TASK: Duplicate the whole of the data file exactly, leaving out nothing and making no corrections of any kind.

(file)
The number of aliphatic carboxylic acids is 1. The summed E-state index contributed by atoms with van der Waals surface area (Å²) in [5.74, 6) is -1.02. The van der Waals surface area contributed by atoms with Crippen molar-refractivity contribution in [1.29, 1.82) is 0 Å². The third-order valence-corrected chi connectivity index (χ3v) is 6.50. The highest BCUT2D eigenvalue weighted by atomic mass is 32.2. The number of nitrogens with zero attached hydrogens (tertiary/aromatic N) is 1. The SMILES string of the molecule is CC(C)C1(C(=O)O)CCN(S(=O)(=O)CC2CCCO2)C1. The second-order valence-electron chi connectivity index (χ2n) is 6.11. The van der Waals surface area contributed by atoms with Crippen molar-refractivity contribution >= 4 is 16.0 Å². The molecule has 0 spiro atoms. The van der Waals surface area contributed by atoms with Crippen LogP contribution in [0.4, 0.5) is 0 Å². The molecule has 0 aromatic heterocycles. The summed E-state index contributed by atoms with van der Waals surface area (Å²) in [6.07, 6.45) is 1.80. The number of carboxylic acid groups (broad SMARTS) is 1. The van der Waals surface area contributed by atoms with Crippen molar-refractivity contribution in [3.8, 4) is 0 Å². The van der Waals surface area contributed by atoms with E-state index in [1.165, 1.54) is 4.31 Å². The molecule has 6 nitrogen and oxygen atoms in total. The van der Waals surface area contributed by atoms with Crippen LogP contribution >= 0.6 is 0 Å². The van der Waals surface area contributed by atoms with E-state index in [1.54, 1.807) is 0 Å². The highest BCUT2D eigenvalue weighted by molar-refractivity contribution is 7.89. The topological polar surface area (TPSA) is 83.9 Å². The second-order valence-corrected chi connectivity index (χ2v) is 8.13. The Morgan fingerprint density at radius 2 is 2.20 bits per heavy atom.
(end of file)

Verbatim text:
The number of aliphatic carboxylic acids is 1. The summed E-state index contributed by atoms with van der Waals surface area (Å²) in [5.74, 6) is -1.02. The van der Waals surface area contributed by atoms with Crippen molar-refractivity contribution in [1.29, 1.82) is 0 Å². The third-order valence-corrected chi connectivity index (χ3v) is 6.50. The highest BCUT2D eigenvalue weighted by atomic mass is 32.2. The number of nitrogens with zero attached hydrogens (tertiary/aromatic N) is 1. The SMILES string of the molecule is CC(C)C1(C(=O)O)CCN(S(=O)(=O)CC2CCCO2)C1. The second-order valence-electron chi connectivity index (χ2n) is 6.11. The van der Waals surface area contributed by atoms with Crippen molar-refractivity contribution >= 4 is 16.0 Å². The molecule has 0 spiro atoms. The van der Waals surface area contributed by atoms with Crippen LogP contribution in [0.4, 0.5) is 0 Å². The molecule has 0 aromatic heterocycles. The summed E-state index contributed by atoms with van der Waals surface area (Å²) in [6.07, 6.45) is 1.80. The number of carboxylic acid groups (broad SMARTS) is 1. The van der Waals surface area contributed by atoms with Crippen molar-refractivity contribution in [3.8, 4) is 0 Å². The van der Waals surface area contributed by atoms with E-state index in [1.165, 1.54) is 4.31 Å². The molecule has 6 nitrogen and oxygen atoms in total. The van der Waals surface area contributed by atoms with Crippen LogP contribution >= 0.6 is 0 Å². The van der Waals surface area contributed by atoms with E-state index in [1.54, 1.807) is 0 Å². The highest BCUT2D eigenvalue weighted by molar-refractivity contribution is 7.89. The topological polar surface area (TPSA) is 83.9 Å². The second-order valence-corrected chi connectivity index (χ2v) is 8.13. The Morgan fingerprint density at radius 2 is 2.20 bits per heavy atom.